Bibimbap, a dish of rice mixed at the table with vegetables, chile paste and perhaps a fried egg, is reputed to be the Korean staple most suited to the Western palate, the dish that may someday be as popular among Californians as the pizza or the teriyaki stick. Yet some of the worst Asian meals I have ever eaten have come from Koreatown bibimbap specialists, including the mall restaurant whose 20-item bibimbap tasted like leftovers scraped from a fast-food salad bar, and a popular bibimbap chain whose gooey specialty proved uniquely inedible. The kitchen-sink aspect of the dish tends to play into the worst tendencies of a particular type of cook. But in the right restaurant, bibimbap can be fairly spectacular, the flavors of the vegetables heightened and melded by the heat of the chile paste, the different intensities of crunch becoming almost contrapuntal under the teeth. I especially like the variation called dol sot bibimbap, served in an ultraheated stone pot that creates a crisp, slightly scorched crust where the mixture hits the stone and infuses the rice with a subtly pervasive smokiness. The bibimbap at Jeon Ju, a restaurant from the southern area of Korea where the dish originated, is perfect. And don?t miss Jeon Ju?s spicy cod stew, which may be the best in Koreatown.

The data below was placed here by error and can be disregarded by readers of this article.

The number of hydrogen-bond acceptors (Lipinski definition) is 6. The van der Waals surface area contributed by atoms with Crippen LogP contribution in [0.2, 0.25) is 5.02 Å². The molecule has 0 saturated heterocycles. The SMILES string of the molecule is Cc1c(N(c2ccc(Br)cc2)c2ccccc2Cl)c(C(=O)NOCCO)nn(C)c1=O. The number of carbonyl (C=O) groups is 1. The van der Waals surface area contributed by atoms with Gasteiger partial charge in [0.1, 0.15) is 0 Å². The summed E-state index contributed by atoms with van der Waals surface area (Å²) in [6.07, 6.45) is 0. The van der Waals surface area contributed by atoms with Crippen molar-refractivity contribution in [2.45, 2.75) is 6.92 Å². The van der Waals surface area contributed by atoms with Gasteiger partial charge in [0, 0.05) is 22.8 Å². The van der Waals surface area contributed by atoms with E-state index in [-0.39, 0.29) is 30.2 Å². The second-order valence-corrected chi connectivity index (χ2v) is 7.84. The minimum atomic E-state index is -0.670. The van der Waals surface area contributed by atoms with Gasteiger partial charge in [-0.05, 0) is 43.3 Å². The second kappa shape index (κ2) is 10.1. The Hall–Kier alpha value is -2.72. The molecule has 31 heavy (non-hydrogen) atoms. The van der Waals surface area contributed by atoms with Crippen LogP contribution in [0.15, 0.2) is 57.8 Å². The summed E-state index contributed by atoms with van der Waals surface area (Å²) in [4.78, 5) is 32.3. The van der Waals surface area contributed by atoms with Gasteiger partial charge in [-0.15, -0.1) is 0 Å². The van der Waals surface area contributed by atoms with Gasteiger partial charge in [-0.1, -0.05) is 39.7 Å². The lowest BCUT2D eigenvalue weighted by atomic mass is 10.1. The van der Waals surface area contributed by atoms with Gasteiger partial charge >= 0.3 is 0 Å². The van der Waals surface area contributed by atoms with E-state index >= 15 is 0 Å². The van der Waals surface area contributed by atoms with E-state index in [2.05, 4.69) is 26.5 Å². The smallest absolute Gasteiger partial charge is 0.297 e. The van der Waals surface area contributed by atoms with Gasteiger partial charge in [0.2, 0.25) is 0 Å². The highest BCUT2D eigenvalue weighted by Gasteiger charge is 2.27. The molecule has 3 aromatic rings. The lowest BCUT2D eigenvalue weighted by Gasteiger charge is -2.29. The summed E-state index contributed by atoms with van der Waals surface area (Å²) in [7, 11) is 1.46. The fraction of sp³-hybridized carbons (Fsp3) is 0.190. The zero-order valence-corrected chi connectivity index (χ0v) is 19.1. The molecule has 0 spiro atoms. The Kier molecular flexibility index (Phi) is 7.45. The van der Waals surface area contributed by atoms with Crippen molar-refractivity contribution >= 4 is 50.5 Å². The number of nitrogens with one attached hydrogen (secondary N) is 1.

It was a rough day for K-town yesterday -- Both LaOn Dining, which introduced modern Korean tapas to L.A. to much critical praise, and it's next door sister restaurant Korean BBQ specialist Don Dae Ga... More »
Photo by Anne Fishbein When our Auntie Tesmelina would harass waiters to wrap even the tiniest scraps of leftovers into a doggy bag, we kids would roll our eyes. But when those morsels joined leftover bread in her delicious Italian... More »
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